- Brian, we understand your target but we still need to review the work involved in these PBIs before we agree that it is possible to do it all in one sprint. I would also suggest to avoid words like "complete" or "closing" in the sprint goal definition because this creates expectations that may not be realistic.
Brian nods in agreement.
- Ok, this may be just wishful thinking from my part, the key point is that we have to target the order processing workflow and close it ASAP so we can deploy it into production. Please understand that without this completed workflow we can't release it in production, it's an all or nothing situation here.
Developers nod in agreement and Paul concludes.
- Ok, Brian, so please let's talk about the other PBIs you consider critical to close the ordering system.
Brian goes on explaining the other PBIs and the conversation continued until the developers were happy. Josh looks at his watch and says:
- Well, we still have some time left so if anyway wants to add something, now it's the best time to do so. Otherwise, I think we can close this part of the meeting and thank the participants. In the second part of this meeting the Scrum team comes back to refine the backlog, is this ok? 15 minutes for coffee?
Brian has to close the meeting.
- Sure, well I would like to thank you all. I expect our next meeting to review the work done will happen in two weeks, as usual, but I will confirm this in the afternoon, after we close this meeting with the developers and decide on the sprint duration.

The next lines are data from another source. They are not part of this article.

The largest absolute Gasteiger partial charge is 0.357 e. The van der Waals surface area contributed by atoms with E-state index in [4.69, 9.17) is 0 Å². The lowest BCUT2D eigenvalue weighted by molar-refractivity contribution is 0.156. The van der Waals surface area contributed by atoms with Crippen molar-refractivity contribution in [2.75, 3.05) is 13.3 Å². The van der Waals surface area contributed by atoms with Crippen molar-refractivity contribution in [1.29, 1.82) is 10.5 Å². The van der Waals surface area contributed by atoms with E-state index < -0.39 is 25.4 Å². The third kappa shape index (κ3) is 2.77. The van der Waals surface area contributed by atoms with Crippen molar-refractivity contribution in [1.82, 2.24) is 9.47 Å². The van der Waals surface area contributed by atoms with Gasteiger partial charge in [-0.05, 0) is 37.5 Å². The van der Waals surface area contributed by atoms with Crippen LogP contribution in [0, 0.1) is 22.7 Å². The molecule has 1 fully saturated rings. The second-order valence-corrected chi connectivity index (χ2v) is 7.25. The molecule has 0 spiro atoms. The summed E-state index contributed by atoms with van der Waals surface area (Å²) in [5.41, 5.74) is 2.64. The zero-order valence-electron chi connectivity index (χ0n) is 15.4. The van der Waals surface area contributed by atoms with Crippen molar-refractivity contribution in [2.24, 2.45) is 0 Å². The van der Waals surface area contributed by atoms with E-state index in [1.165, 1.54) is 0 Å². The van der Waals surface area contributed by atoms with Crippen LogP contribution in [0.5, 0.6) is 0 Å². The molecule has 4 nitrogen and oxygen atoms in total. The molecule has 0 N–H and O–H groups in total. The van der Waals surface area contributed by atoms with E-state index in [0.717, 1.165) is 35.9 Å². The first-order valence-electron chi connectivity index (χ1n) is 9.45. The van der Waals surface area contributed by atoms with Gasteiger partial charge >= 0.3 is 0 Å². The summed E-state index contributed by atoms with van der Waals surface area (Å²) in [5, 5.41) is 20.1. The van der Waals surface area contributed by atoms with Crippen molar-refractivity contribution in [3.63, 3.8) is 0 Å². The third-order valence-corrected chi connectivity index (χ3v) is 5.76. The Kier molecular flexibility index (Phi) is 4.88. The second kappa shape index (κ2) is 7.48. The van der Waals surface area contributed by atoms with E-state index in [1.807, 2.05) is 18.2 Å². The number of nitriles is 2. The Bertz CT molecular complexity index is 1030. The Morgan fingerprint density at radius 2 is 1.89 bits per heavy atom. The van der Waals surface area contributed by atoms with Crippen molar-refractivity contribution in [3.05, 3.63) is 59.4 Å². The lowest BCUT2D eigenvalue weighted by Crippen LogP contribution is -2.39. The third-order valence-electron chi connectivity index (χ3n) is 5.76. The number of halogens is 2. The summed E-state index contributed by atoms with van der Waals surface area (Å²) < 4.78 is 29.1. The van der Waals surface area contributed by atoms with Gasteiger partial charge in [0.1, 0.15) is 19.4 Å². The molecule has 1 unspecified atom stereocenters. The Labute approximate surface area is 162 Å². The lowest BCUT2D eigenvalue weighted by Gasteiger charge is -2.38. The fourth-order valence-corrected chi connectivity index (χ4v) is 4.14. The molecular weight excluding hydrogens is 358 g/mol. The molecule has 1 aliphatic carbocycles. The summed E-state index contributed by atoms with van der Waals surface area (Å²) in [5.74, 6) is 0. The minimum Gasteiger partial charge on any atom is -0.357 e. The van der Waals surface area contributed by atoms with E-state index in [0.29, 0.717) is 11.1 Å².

As the Scrum team reconvenes for the second part of the Planning meeting (time=2 in fig 1), they discuss how to transform a user story into a series of tasks that can be executed in no more than 2 days of work. Figure 2 shows the decomposition process
fig 2.Example of a PBI refinement
At the end of the meeting it is decided to accept the first 3 PBIs for the next 2-week sprint and leave the last 3 other PBIs for future sprints.
Paul raises the issue of a pending technical debt. The team agrees that it can be approached as the first two PBIs are delivered because they are critical for the sprint goal. Brian informs that the new item is not going on the PB since there is no direct visible benefit for the users. It is his call, he knows that adding it in the PB would raise concerns unnecessarily among management. The team updates the Sprint backlog (time=3 in fig 1) and closes the meeting.
The sprint work can start with a clear goal in everybody's mind.
Some days into the sprint, Norbert, the junior developer, raises concern with a bug he his not able to trace during a daily standup. John and Paul agree that it may be a difficult issue and offer to help in a mob programming effort with Norbert on the keyboard and the other two experienced developers navigating the debug process. Norbert loves the opportunity to share their insights in real time and appreciate their availability to focus on the bug immediately. This happens because the team takes collective ownership of each and every task: when someone needs help, everybody volunteers to help!The sprint backlog is updated (time=4 in fig 1).
The team bands together to work on the bug. Initially it is expected to be fixed today but it takes longer and now the daily scrum becomes a boring repetition that "we are working on the bug."